And now, the bad news. Even after recent gains, India’s overall fiscal deficit is still one of the highest in the world. The government’s borrowing absorbs around 30% of total credit, keeps interest rates high, and prevents credit from reaching the more dynamic private sector. Fiscal consolidation has stalled over the past three years as the deficit is not coming down even after record income-tax collections, as expenditures have risen concomitantly. Among Brics (Brazil, Russia, India and China), India’s government finances remain the weakest. Further, after four years of nearly 9% GDP growth, India’s total debt at more than 75% of GDP remains high and a source of vulnerability.
The outlook for government finances does not look rosy due to significant pressures on the horizon from fuel and fertilizer subsidies, election-related spending, and the 6th Pay Commission.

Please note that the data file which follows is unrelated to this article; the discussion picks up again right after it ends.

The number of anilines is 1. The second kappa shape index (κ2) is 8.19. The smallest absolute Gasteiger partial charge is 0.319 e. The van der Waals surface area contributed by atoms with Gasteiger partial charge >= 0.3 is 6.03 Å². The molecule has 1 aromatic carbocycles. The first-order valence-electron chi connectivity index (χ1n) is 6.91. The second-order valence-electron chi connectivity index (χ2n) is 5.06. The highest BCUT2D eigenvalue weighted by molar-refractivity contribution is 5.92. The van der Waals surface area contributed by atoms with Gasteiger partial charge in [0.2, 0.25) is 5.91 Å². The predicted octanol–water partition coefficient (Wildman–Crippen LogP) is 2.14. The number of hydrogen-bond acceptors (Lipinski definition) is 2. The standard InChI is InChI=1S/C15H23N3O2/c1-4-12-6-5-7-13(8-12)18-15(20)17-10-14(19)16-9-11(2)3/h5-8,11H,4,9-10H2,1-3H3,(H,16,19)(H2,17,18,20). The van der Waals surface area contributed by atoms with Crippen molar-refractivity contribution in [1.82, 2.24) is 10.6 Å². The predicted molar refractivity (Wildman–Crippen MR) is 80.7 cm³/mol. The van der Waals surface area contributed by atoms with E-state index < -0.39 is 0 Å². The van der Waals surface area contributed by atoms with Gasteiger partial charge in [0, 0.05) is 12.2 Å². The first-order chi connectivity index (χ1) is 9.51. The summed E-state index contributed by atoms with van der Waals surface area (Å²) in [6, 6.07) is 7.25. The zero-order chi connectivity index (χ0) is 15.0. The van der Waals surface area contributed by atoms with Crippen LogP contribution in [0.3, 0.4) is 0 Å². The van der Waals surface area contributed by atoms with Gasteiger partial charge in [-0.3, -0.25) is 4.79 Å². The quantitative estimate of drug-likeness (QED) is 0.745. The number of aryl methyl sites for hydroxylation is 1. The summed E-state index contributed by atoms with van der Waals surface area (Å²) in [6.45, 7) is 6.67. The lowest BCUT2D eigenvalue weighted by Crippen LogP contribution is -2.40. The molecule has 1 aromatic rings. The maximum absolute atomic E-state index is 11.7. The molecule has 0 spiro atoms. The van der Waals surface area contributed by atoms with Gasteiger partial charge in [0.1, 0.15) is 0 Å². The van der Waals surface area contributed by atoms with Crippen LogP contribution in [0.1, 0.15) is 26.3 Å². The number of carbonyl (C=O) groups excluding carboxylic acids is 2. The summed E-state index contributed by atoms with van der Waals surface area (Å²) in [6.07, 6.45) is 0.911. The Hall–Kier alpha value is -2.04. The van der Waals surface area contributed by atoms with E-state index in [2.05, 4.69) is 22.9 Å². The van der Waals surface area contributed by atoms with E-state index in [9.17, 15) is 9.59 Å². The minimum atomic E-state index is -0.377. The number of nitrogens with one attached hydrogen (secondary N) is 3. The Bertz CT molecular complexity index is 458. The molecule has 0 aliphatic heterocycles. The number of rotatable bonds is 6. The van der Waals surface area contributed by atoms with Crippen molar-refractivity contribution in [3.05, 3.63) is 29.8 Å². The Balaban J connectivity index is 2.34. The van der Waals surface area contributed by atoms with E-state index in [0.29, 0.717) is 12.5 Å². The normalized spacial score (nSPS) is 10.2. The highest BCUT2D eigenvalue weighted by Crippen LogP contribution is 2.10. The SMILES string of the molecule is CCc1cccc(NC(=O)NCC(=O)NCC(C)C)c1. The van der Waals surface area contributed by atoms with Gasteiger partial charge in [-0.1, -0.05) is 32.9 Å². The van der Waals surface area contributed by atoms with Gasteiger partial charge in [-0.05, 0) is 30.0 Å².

Election-related spending: With the general election due by May 2009, this is the last full Budget of the present government. As such, political considerations can be expected to dominate Budget preparations. Historical precedents suggest that fiscal deficit tends to increase by nearly a full percentage point in election years. Given politicians’ predilection for grandiose plans, we can expect more spending pressures due to these. The pre-announced extension of the National Rural Employment Guarantee to all districts will cost about 0.4% of GDP yearly.
Subsidies: The subsidy bill on oil and fertilizers continues to increase, as rising import prices have not been passed through to consumers. We estimate that subsidies on this amount to some 2% of GDP, most of which are off-budget. Fertilizer subsidies have been growing at more than 30% over the last three years, as the increase in import prices hasn’t been passed through to retail prices. Oil subsidies, too, have increased to 1% of GDP. We expect these?subsidies to?continue this year.